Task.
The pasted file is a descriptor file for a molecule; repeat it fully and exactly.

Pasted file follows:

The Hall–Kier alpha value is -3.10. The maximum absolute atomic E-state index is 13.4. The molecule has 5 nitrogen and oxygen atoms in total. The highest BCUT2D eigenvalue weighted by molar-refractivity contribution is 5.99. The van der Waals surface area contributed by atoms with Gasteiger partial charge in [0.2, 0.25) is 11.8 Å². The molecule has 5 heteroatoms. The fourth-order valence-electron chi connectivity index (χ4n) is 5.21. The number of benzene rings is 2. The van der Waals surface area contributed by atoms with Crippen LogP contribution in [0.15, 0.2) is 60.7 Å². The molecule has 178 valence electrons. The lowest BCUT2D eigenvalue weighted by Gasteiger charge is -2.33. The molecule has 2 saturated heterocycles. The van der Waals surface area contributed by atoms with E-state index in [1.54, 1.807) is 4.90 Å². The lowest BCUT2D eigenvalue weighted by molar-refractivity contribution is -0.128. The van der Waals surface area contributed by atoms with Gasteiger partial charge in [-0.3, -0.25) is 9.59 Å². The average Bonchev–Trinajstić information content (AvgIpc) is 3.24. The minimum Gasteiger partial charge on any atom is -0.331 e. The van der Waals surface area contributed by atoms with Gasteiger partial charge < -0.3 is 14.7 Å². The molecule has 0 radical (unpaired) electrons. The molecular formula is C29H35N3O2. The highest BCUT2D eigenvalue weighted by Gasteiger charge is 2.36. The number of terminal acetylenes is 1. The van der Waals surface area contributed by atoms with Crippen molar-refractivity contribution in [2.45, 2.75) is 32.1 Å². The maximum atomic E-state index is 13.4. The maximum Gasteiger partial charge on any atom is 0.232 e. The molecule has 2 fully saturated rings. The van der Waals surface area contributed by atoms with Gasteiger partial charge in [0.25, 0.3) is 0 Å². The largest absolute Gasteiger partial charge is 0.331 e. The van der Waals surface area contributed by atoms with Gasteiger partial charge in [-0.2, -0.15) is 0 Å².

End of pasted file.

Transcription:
The Hall–Kier alpha value is -3.10. The maximum absolute atomic E-state index is 13.4. The molecule has 5 nitrogen and oxygen atoms in total. The highest BCUT2D eigenvalue weighted by molar-refractivity contribution is 5.99. The van der Waals surface area contributed by atoms with Gasteiger partial charge in [0.2, 0.25) is 11.8 Å². The molecule has 5 heteroatoms. The fourth-order valence-electron chi connectivity index (χ4n) is 5.21. The number of benzene rings is 2. The van der Waals surface area contributed by atoms with Crippen LogP contribution in [0.15, 0.2) is 60.7 Å². The molecule has 178 valence electrons. The lowest BCUT2D eigenvalue weighted by Gasteiger charge is -2.33. The molecule has 2 saturated heterocycles. The van der Waals surface area contributed by atoms with E-state index in [1.54, 1.807) is 4.90 Å². The lowest BCUT2D eigenvalue weighted by molar-refractivity contribution is -0.128. The van der Waals surface area contributed by atoms with Gasteiger partial charge in [-0.3, -0.25) is 9.59 Å². The average Bonchev–Trinajstić information content (AvgIpc) is 3.24. The minimum Gasteiger partial charge on any atom is -0.331 e. The van der Waals surface area contributed by atoms with Gasteiger partial charge < -0.3 is 14.7 Å². The molecule has 0 radical (unpaired) electrons. The molecular formula is C29H35N3O2. The highest BCUT2D eigenvalue weighted by Gasteiger charge is 2.36. The number of terminal acetylenes is 1. The van der Waals surface area contributed by atoms with Crippen molar-refractivity contribution in [2.45, 2.75) is 32.1 Å². The maximum atomic E-state index is 13.4. The maximum Gasteiger partial charge on any atom is 0.232 e. The molecule has 2 fully saturated rings. The van der Waals surface area contributed by atoms with Gasteiger partial charge in [0.25, 0.3) is 0 Å². The largest absolute Gasteiger partial charge is 0.331 e. The van der Waals surface area contributed by atoms with Gasteiger partial charge in [-0.2, -0.15) is 0 Å².